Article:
"Everything is putrefied, even men, even the arts." -Paul Gauguin

Have you felt a similar frustration towards the art of your time?

The statement by Paul Gauguin, the French painter famed for his paintings of Tahitian women, is a rejection of European art of his time, as exemplified by the academies and salons of art living under the shadow of giants like Nicolas Poussin, Jacque-Louis David, Dominique Ingres, and Eugene Delacroix. Gauguin went on a voyage to find art far from the repressive greatness of 19th century European civilization.

PRIMITIVISM, as historians have called it, Gauguin being its foremost figure, was a struggle for art unblemished by European conventions, a search for exotic worlds, where self and style might be refashioned dramatically. It was a proposition for a new purity in art set against the backdrop of European art and the Industrial age -- a return to origin, an escape to nature, and a liberation of instinct.

It inspired the idea of the modern artist looking at Japanese prints, African masks, Iberian sculptures, tribal art forms, and the like for answers. Matisse and Picasso, for instance, drew on these inspirations to change painting in profound structural ways.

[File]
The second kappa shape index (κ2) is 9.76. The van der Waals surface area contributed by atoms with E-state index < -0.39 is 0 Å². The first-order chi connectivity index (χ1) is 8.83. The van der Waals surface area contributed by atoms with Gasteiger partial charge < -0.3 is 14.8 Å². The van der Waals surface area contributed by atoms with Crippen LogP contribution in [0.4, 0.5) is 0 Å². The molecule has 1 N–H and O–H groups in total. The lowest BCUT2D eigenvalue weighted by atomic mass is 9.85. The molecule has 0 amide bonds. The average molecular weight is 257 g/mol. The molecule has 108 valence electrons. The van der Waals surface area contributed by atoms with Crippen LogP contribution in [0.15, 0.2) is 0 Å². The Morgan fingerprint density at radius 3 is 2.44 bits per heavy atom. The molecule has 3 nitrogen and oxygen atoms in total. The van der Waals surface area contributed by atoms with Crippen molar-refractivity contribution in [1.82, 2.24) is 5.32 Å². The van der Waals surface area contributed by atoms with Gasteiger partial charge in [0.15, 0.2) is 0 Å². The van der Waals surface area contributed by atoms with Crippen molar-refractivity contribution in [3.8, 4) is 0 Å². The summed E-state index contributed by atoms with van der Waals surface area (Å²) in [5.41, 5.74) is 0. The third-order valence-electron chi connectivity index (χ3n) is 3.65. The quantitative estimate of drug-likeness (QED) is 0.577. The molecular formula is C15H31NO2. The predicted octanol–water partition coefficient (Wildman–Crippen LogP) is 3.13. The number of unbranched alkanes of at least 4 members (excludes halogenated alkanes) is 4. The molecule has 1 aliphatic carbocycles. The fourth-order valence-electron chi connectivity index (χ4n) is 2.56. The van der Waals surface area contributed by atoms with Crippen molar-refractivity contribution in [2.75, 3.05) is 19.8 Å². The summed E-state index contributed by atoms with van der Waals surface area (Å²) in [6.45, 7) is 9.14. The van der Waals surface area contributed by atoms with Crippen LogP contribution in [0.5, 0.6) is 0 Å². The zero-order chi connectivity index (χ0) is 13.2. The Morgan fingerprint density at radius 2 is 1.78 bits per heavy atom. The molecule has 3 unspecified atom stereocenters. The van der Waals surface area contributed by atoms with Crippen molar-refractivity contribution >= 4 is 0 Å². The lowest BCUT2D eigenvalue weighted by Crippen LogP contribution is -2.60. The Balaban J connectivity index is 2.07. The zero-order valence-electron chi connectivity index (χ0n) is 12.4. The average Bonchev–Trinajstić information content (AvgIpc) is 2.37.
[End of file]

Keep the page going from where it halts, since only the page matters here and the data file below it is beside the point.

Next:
But the art of Gauguin was a paradox, even as it was integral to the rise of Modern art. This time warp toward the primitive was really a fantasy-construction, born of European imperialism, made up of the products of European conquest, tribal objects housed in its great museological edifices. For instance, Gauguin was inspired to go to Tahiti by the "native villages" displays at the 1889 Universal Exhibition in Paris.

And for all its rhetoric of purity, primitivism was largely often kitsch and cliche. And Gauguin’s paintings were pastiche, a mix of styles and motifs from various cultures -- -- a quality that makes Gauguin our contemporary. As for Tahiti, most of what came to be was already present before coming to the islands. The color of Japanese prints, the contours from Breton stone sculptures, and the courtly art of Peru, Cambodia, Java, and Egypt he had already combined into strange ensembles.

Source: Art since 1900